Comments

  1. avatar says

    Dear Sir,

    Request your guidance to understand following statements during the lecture :-

    1. There is no capacity and volume variance in Marginal costing as we are not absorbing the cost.
    2. Marginal cost doesn’t include Fixed O/H.
    If this is the case, then why marginal cost is lower i.e. $ 30308 vs $ 37808 with absorption costing.

    Regards,
    mohsin

    • Profile photo of John Moffat says

      Your first statement is correct.

      However, the reason that the marginal costing profit is different from the absorption costing profit is nothing to do with the variances.

      The profits are different because the inventories (both opening and closing) are valued differently With marginal costing we do not include fixed overheads in the unit cost, whereas with absorption costing we do include fixed overheads.
      However, in both cases, fixed overheads are charged in arriving at the final profit.

      With marginal costing the whole of the fixed overheads are charged in the period in which they occur, whereas with absorption costing some of them are effectively carried forward in the inventory valuation.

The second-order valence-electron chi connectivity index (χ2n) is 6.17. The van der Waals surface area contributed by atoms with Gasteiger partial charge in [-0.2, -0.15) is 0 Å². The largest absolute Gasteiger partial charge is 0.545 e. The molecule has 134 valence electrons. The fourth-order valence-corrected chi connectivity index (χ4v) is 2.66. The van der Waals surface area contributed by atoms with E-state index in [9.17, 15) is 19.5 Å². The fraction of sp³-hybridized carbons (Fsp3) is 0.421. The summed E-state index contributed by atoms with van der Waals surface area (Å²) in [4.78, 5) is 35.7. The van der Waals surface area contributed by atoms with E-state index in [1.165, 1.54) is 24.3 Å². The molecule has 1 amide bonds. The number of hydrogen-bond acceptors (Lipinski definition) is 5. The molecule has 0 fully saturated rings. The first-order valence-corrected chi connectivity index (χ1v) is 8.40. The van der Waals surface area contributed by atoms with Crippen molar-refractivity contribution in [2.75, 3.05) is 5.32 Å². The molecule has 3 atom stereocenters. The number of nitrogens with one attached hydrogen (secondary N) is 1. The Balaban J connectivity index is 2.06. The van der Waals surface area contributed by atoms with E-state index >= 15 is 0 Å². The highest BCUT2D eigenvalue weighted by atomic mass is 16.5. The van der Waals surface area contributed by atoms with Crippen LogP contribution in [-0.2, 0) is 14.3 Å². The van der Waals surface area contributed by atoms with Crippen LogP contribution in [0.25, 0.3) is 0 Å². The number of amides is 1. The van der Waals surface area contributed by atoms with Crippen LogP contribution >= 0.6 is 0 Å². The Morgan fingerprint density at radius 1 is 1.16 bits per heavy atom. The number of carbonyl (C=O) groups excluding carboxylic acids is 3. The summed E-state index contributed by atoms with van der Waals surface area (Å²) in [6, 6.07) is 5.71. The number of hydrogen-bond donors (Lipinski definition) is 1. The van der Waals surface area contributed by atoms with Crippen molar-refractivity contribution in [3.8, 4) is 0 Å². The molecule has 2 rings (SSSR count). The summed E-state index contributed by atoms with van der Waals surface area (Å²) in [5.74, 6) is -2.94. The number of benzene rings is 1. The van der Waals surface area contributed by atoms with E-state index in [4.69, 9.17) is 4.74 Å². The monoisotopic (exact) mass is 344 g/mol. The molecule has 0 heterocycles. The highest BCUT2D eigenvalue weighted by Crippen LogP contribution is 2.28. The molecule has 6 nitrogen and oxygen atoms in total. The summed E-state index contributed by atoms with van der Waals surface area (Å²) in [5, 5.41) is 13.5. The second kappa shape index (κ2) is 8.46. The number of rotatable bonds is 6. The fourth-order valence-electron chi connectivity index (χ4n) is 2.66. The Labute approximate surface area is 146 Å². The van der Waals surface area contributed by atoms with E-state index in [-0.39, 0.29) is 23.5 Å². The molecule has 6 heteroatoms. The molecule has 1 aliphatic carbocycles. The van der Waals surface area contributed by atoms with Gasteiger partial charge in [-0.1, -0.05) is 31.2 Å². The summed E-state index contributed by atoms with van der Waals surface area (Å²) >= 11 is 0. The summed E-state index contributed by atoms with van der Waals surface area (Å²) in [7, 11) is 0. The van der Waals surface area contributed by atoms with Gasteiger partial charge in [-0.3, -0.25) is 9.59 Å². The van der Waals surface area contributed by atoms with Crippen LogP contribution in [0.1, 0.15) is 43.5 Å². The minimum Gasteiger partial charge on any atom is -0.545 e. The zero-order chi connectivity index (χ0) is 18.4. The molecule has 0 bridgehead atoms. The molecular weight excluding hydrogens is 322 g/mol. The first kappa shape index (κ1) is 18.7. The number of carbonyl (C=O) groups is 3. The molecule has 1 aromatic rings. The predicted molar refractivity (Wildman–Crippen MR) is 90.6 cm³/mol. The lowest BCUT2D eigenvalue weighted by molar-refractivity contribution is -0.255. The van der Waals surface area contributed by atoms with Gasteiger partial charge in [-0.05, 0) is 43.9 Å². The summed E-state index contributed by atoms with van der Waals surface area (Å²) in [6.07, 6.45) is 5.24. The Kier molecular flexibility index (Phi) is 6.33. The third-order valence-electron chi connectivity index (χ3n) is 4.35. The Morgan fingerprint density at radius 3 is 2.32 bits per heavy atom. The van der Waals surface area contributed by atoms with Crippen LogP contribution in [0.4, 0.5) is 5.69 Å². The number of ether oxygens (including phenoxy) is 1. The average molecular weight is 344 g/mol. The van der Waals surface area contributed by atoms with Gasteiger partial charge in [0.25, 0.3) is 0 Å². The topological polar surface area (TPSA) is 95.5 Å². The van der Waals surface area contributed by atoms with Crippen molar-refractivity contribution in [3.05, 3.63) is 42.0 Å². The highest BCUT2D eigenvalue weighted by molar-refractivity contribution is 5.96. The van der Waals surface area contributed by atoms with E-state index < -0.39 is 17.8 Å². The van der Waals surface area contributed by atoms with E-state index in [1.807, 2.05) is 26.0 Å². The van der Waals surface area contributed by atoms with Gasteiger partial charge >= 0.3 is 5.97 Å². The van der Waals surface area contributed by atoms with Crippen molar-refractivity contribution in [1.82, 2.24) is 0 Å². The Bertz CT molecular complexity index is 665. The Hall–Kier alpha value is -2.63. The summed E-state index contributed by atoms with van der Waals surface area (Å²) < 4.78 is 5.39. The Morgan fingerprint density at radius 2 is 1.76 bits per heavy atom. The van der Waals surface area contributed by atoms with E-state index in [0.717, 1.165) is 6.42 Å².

It is very difficult to explain the whole story here. If what I have written confuses you at all, then best is to look at the two chapters (and lectures) on Marginal and Absorption costing in the Paper F2 section of the website.
      However, in Paper F5 you are not tested on the difference between the two – the question will either be marginal costing, or it will be absorption costing. (It is Paper F2 where you are tested on the reasons for the profits being different.)

  2. avatar says

    thank you so much John for your kindness of giving everyone this opportunity to get a full understanding of every topic in the syllabus.

    May God Bless you. Amen.

    I am Confused while producing an operating statement under Marginal Costing approach.

    As the statement would be as follows:

    Sales 8000
    Production 8700